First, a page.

First-class relics are fragments of the body of the saint, such as bone, flesh, or hair. Fain said he thinks the relics of Zelie and Louis are pieces of bone.
Anything touched to a first-class relic of a saint, like a rosary or a holy card, becomes a third-class relic. Fain added, "I think that's pretty exciting in itself."
Before they were married, both Louis and Zelie desired religious vocations. But both were turned away - Louis was rejected from seminary because he didn't know Latin, and Zelie from a religious community because she had poor health. Louis then became a watchmaker, and Zelie a lacemaker. They had nine children, only five of whom survived childhood.
Zelie died from cancer at the age of 46, leaving Louis to care for the children alone, including Therese, who was four at the time. Louis died in 1894, after suffering two strokes in 1889.
The couple's desire for holiness despite being turned down from religious vocations can be observed in the way they lived their family life, Fain said, and in a way, their home became "like a small convent in a lot of ways."
"It's just obvious that that's what God's intention was for their vocation was to be a married couple who shared their family life with their children," Fain said.
Sts. Louis and Zelie were canonized Oct. 18, 2015 by Pope Francis - the first-ever married couple to be canonized together. Another married couple, Bl. Luigi and Maria Beltrame Quattrocchi, were beatified together in October 2001.
Fain said he hopes the relics and life of the Martin family can show his parishioners that "spirituality doesn't have to be a complicated thing. A lot of people are overwhelmed by the great saints and sometimes have a hard time relating to them, but St. Therese is one that I think everyone can relate to."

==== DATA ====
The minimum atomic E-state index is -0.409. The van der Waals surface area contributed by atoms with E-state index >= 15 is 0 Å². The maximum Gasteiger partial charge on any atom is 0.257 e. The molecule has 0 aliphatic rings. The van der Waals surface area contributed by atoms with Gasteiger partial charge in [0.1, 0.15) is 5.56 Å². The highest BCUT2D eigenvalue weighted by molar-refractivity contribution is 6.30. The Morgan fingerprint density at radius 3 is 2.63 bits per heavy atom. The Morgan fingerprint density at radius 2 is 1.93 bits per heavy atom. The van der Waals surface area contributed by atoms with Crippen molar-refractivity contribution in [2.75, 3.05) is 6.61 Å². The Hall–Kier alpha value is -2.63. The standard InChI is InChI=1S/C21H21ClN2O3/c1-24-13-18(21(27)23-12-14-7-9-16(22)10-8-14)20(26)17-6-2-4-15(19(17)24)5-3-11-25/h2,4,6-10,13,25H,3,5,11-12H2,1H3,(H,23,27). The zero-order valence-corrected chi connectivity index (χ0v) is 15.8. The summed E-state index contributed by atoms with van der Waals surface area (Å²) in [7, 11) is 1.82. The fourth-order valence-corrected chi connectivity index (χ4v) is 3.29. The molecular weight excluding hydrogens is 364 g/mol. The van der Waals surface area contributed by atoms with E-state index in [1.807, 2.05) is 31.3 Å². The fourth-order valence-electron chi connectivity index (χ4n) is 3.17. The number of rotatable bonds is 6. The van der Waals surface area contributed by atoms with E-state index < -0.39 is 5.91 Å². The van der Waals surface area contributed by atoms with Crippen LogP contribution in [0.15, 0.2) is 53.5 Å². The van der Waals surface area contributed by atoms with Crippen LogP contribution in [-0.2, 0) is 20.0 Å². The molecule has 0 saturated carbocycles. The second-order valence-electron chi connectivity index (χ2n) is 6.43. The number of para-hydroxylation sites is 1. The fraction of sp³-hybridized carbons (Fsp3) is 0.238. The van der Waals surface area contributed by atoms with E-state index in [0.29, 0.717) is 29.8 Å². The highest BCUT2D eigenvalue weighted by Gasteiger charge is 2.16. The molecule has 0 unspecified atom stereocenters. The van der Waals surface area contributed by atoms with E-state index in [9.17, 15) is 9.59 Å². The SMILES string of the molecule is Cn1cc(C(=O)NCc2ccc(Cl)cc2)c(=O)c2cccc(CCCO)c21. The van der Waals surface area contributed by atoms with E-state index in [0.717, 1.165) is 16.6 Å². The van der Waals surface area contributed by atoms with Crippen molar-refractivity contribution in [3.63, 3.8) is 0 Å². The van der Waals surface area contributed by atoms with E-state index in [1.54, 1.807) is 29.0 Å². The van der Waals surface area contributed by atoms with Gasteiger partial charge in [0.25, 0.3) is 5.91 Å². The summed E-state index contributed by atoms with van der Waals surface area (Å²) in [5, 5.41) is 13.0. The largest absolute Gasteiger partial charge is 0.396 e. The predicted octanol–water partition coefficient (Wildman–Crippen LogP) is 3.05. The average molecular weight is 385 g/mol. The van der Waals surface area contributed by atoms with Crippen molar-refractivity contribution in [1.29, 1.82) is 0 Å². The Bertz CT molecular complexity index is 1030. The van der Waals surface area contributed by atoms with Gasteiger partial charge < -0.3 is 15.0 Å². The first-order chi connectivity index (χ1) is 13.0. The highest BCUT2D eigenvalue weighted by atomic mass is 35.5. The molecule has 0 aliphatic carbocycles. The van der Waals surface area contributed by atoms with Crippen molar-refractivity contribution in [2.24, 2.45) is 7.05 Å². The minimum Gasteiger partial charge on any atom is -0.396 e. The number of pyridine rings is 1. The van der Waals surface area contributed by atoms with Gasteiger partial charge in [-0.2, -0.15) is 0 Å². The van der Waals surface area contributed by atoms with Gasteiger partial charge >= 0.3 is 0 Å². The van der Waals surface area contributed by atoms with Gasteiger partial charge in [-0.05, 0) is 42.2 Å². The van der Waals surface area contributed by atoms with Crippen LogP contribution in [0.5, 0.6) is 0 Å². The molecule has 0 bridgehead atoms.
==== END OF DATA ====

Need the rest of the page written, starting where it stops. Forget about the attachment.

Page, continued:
He said he also hoped that couples were inspired to see their marriages as holy vocations as well.
"I think a lot of times married couples don't see themselves as living a vocation. When they think of vocations, they think of priests or deacons or religious men and women, but they don't really consider being married a religious vocation," Fain said.
"The state of marriage is definitely in crisis. It's in crisis in our country, but it's also in crisis in the Church itself. I think by looking at a couple such as Louis and Zélie and by learning from their merits and example...again that it doesn't have to be an extraordinary thing. It can just be living a good saintly life in a simple way. That's ultimately how they made it to heaven. I think that can be a great hope for married couples," he said.
Fain added that Bishop Boyea plans to visit the parish on Corpus Christi to bless people individually with the relic. The relics can also be removed from their display case by request for those hoping to touch rosaries, holy cards, or other objects to the relics.
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